Wouldn’t it be something if people put as much energy into caring about local politics as they did about the presidential elections? Granted, it’s hard to get as excited about your local comptroller race as it is about the guy who’ll be commanding an army of flying killbots, but most of the legislation that affects your life is enacted at the state and local level. (Note: I don’t know if that’s actually true, about legislation. Sounds plausible, though, doesn’t it? Get out there and help keep your local school board from being taken over by Christian Dominionists.)
I’ve been going through the voter guide the city mailed to me. It’s a newspaper-sized (11″×15″) pamphlet, 40 pages (half in Spanish), with process-color printing on semigloss paper. Nice!
(Special note to John D Berry: See the double-prime marks and proper multiplication sign in the paragraph above? You’re welcome.)
Today’s email brought this:
Subject: Amazon.co.uk order #AAR-5018964-8346289
Date Sent: Tue, 29 Oct 2013 05:59:12 -0700 (PDT)
Date Recd: Tue, 29 Oct 2013 08:04:21 -0500
[Full headers omitted — letter came via Yahoo Mail from somewhere in Israel if I’m reading the IPNs right]
Good afternoon, Thank you for your order. Weâ€™ll let you know once your item(s) have dispatched.You can view the status of your order or make changes to it by visiting Your Orders on Amazon.co.uk. Order Details Order #AAR-5018964-8346289 Placed on October 26, 2013 Order details and invoice in attached file. Need to make changes to your order? Visit our Help page for more information and video guides. We hope to see you again soon. Amazon.co.uk
Yep, an attachment. I wonder what’s in it?
To answer the insatiably curious, it contains an executable called Order details.exe with a file size of 69,120 bytes. Which I’m not curious enough about to run.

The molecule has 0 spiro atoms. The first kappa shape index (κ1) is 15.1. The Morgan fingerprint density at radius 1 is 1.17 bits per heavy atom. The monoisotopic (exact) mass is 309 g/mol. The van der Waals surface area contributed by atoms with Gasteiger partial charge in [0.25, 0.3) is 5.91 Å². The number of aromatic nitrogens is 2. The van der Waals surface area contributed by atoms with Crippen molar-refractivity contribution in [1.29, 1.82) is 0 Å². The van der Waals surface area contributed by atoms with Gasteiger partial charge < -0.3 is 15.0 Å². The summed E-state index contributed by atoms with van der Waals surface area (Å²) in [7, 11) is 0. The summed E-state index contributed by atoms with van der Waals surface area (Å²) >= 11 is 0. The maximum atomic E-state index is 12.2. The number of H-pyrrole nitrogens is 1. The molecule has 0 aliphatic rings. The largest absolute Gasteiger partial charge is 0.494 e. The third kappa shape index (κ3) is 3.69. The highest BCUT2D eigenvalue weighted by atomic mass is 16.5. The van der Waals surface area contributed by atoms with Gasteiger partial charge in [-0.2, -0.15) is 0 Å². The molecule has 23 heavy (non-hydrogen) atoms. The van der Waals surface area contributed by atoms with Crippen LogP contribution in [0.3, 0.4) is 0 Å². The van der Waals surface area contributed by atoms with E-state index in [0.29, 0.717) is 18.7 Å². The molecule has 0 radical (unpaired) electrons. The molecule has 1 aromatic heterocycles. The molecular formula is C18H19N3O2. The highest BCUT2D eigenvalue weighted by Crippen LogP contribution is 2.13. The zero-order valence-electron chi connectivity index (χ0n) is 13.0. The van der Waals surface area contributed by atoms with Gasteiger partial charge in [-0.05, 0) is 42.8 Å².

It turns out that quite a number of letters like this have been going around lately; the order number is different each time, and the supposed Amazon.co.uk address is different each time. Sometimes it starts “Good morning,” other times “Good afternoon,” and yet other times “Good evening,” but they’re all supposedly from Amazon.co.uk.
Amazon.co.uk even has a link up on their main Help page, Unexpected E-mail From Amazon.co.uk?
From other reports on the web from folks who did open the attachment and click on the link, it takes you to a supposed Amazon.co.uk page where they ask you for your email address, account name, password, banking information, and such. Which doesn’t mean that it didn’t drop a ton of malware too.
So: Stay safe and be suspicious of unexpected letters containing links or attachments.
It’s going to be a long night in southern Britain.Stay safe, folks.
The region is getting hammered by a major Atlantic storm, which could be its worst in years.
Strong winds blew and heavy rains fell late Sunday. Conditions are expected to worsen as the night progresses.
See also: Why They Dim the Lights in Mousehole; Many other Making Light posts on emergency preparedness; foul weather, hypothermia, and safety.
Let me introduce a kid named Jake Weber, from my town. He’s between my elder son’s age and my younger son’s age. When we had town thingies (Old Home Days, stuff like that) he drove the ox team. He’s big as an ox himself.
He was my student when I substitute taught and he was in primary and middle school.
When he was sixteen he joined the fire department, and later became a firefighter/EMT. I worked a lot of scenes with him, some good, some bad, but he was a stalwart. Big Jake. There was this roll over, where the guy was caught by his left foot in the crushed metal where the driver’s door used to be, hanging in the air by his mangled leg. Jake got behind him and did a squat-lift to take the pressure off the wound, and stayed like that, holding the guy up, until the Jaws could strip away the metal and release him. We ran through three oxygen tanks, each one good for 12-15 minutes while Jake just held the guy up.
Later on, Jake moved over to Vermont, and joined the Underhill Jordan Fire Department. (That’s him in the photo, fifth from the left in the back row, looking like the exhaust pipe from the engine is coming out of his hat).
People who’ve met me, when I tell you Big Jake’s big, believe me.
Anyway. A week ago Saturday he told folks he wasn’t feeling well.
I’ve just got back from his funeral. He was thirty.
It is given to no one to know the day or hour.
Live each day as if it were your last; be kind, be good, and hug your kids.
2 C. white rice
4 cans Campbell’s concentrated chicken broth
1/2 bag each frozen collard greens and kale
1 C. - 1-1/2 C. half-and-half or cream